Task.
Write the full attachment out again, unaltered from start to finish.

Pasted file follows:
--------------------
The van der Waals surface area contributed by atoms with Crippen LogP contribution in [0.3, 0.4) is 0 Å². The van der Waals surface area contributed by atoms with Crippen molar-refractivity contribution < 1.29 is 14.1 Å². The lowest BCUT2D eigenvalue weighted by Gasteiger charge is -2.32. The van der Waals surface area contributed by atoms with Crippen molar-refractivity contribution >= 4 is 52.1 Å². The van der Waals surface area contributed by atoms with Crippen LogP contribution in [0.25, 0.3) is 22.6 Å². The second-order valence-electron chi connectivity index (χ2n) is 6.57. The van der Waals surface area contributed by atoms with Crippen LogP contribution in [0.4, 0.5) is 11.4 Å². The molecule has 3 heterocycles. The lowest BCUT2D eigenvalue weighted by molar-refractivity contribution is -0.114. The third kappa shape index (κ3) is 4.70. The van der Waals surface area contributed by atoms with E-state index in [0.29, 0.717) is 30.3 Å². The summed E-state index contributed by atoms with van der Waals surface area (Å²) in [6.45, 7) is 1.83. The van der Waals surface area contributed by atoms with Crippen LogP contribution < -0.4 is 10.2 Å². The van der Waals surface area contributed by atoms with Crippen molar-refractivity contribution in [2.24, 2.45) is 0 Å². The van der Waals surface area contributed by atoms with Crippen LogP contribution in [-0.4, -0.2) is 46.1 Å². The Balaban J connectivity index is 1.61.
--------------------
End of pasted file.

The van der Waals surface area contributed by atoms with Crippen LogP contribution in [0.3, 0.4) is 0 Å². The van der Waals surface area contributed by atoms with Crippen molar-refractivity contribution < 1.29 is 14.1 Å². The lowest BCUT2D eigenvalue weighted by Gasteiger charge is -2.32. The van der Waals surface area contributed by atoms with Crippen molar-refractivity contribution >= 4 is 52.1 Å². The van der Waals surface area contributed by atoms with Crippen LogP contribution in [0.25, 0.3) is 22.6 Å². The second-order valence-electron chi connectivity index (χ2n) is 6.57. The van der Waals surface area contributed by atoms with Crippen LogP contribution in [0.4, 0.5) is 11.4 Å². The molecule has 3 heterocycles. The lowest BCUT2D eigenvalue weighted by molar-refractivity contribution is -0.114. The third kappa shape index (κ3) is 4.70. The van der Waals surface area contributed by atoms with E-state index in [0.29, 0.717) is 30.3 Å². The summed E-state index contributed by atoms with van der Waals surface area (Å²) in [6.45, 7) is 1.83. The van der Waals surface area contributed by atoms with Crippen LogP contribution < -0.4 is 10.2 Å². The van der Waals surface area contributed by atoms with Crippen molar-refractivity contribution in [2.24, 2.45) is 0 Å². The van der Waals surface area contributed by atoms with Crippen LogP contribution in [-0.4, -0.2) is 46.1 Å². The Balaban J connectivity index is 1.61.